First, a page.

By Dale Peterson

In this 740-page epic, Dale Peterson, editor of Goodall's books of letters, intimately documents the life and loves of the charismatic iconoclast who revolutionized primatology, changed the way we define humanity and inspired a generation of girls who dreamed of Africa and scientific adventure. As a young secretarial-school graduate who loved animals, Goodall began her career by boldly telephoning anthropologist Louis Leakey on a visit to Nairobi. Infatuated with her, Leakey sent her into the wild to observe chimps. Living at the edge of Lake Tanganyika, Goodall made up her own rules, parsed chimpanzee society and discovered that the apes were complex, emotional creatures who ate meat, did rain dances and devised tools. As described in her own letters and illuminated by Peterson's bulldog research, her private life was eventful: Though she spent long months in the isolation of Africa, she married twice and produced a beloved son. Though it seems too reverential at times, Jane Goodall does justice to its luminous subject.

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By Trish Wood


They may be unlikely literary heroes, but the American soldiers who serve as narrators in Wood's stunning oral history of the Iraq war are chillingly eloquent about life in a world where going to work can mean shooting a child or seeing a platoonmate blown to pieces. Officers, medics and tank gunners reveal as much about themselves as about the surreality of combat when they talk about facing IEDs in unarmored Humvees or photographing charred Iraqi corpses. In the words of Travis Williams of the 4th Marine Division ("The Fighting Dead"), "War turns you into what your mother wishes you would never be." Sniper Garett Reppenhagen put it this way: "At the end of the day, you feel more like a murderer than a soldier." Powerful and unflinchingly honest, Wood's book deserves to be a best-seller.

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By Carl Hiaasen

Zapped during dinner by a telemarketer peddling Florida "ranchettes," Honey Santana—who lives in the Everglades with her scarily precocious son Fry—doesn't just go postal, she devises a get-even scheme of demented brilliance. In short order, Honey ensnares herself, the pitchman, his mistress and the gumshoe hired by his wife—not to mention her own ex and a half-Seminole named Sammy Tigertail—in the kind of Floridian follies on which Hiassen owns the franchise. As the antics escalate some action careens towards the cartoonish, but the writing is never less than amusing, and the endearing Fry rates a return appearance.

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Home Ground Barry Lopez, editor "Hondo," "milk gap," "buffalo jump"—here are 850 distinctive terms used to describe the American landscape. Forty-five writers contribute lively definitions and mini-essays that illuminate our land—and that will make thesaurus addicts just plain happy.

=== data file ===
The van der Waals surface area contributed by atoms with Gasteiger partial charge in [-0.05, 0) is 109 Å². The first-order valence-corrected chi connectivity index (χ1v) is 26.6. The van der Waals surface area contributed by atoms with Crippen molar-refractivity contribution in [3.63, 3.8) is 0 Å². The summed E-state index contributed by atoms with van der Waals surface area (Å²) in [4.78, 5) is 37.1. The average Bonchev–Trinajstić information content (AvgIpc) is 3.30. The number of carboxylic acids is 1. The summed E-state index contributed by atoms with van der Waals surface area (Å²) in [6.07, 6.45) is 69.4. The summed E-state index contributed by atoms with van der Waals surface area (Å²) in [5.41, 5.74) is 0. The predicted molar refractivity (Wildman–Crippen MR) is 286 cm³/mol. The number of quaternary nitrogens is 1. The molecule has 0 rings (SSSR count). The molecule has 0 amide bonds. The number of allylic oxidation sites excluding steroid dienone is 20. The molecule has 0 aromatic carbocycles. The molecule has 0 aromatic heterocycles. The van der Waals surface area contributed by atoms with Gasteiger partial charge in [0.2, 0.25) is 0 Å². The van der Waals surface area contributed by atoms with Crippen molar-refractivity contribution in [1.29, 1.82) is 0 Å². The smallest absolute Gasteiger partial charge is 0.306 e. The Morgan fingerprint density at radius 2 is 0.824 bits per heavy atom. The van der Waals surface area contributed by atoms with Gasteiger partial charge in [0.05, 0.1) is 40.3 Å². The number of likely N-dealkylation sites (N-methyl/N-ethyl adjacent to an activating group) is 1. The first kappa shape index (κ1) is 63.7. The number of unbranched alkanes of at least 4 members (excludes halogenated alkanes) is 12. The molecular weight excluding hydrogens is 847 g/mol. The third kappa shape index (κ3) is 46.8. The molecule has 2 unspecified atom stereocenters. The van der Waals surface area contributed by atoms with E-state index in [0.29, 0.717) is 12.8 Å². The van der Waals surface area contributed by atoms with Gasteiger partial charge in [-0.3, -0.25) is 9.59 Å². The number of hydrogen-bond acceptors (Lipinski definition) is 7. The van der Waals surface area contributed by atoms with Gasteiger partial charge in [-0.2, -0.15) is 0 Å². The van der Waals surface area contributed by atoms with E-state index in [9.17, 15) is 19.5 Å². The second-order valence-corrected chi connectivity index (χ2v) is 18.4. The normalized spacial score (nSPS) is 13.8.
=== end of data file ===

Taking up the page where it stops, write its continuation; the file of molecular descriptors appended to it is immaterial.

How Language Works by David Crystal A compelling, easy-to-read treatise that will fascinate anyone even vaguely interested in how humans communicate. Down-to-earth, entertaining examples remove the sting from abstractions like phonology and lexicology.

Sister Bernadette's Barking Dog by Kitty Burns Florey Subtitled The Quirky History and Lost Art of Diagramming Sentences, this gem from copy editor Florey is a bracing ode to grammar; it's laced with a survivor's nostalgia for classrooms ruled by knuckle-cracking nuns who knew their participles.

In a new book, journalist Sally Horchow teams with dad Roger (who founded the Horchow Catalog) to share tips on cultivating pals. Here, how their rules guide her relationships.

DO THE DISHING Horchow and Owen Wilson grew up in Dallas together. They share memories (peach pie and fried chicken were served at birthday dinners for their dads, both born on July 3) and make a point of "catching up on the present, too," Horchow says.

DON'T NEST, HIVE Hiving is "creating innovative group activities," says Horchow, who hosts a monthly pot luck for fellow cooks including actress Janel Moloney. Adds Moloney: "You have to make time to reconnect."

PRESS "SEND" After an event hosted by Horchow, actress Daphne Zuniga, a friend of a friend, sent an e-card of thanks. Says Horchow: "Now we have plans to get together."

BE A MATCHMAKER Horchow introduced director Stephen Gaghan and author Malcolm Gladwell; they're now collaborating on a film. Horchow's bonus: "Steve introduced me to interesting new friends."

Photojournalist Stephen Shames met Bobby Seale and Huey P. Newton through the anti-war movement in '67; in subsequent years, he captured the lives of Black Panther Party members in striking, time-capsule photos. His new book marks the 40th anniversary of the party's birth.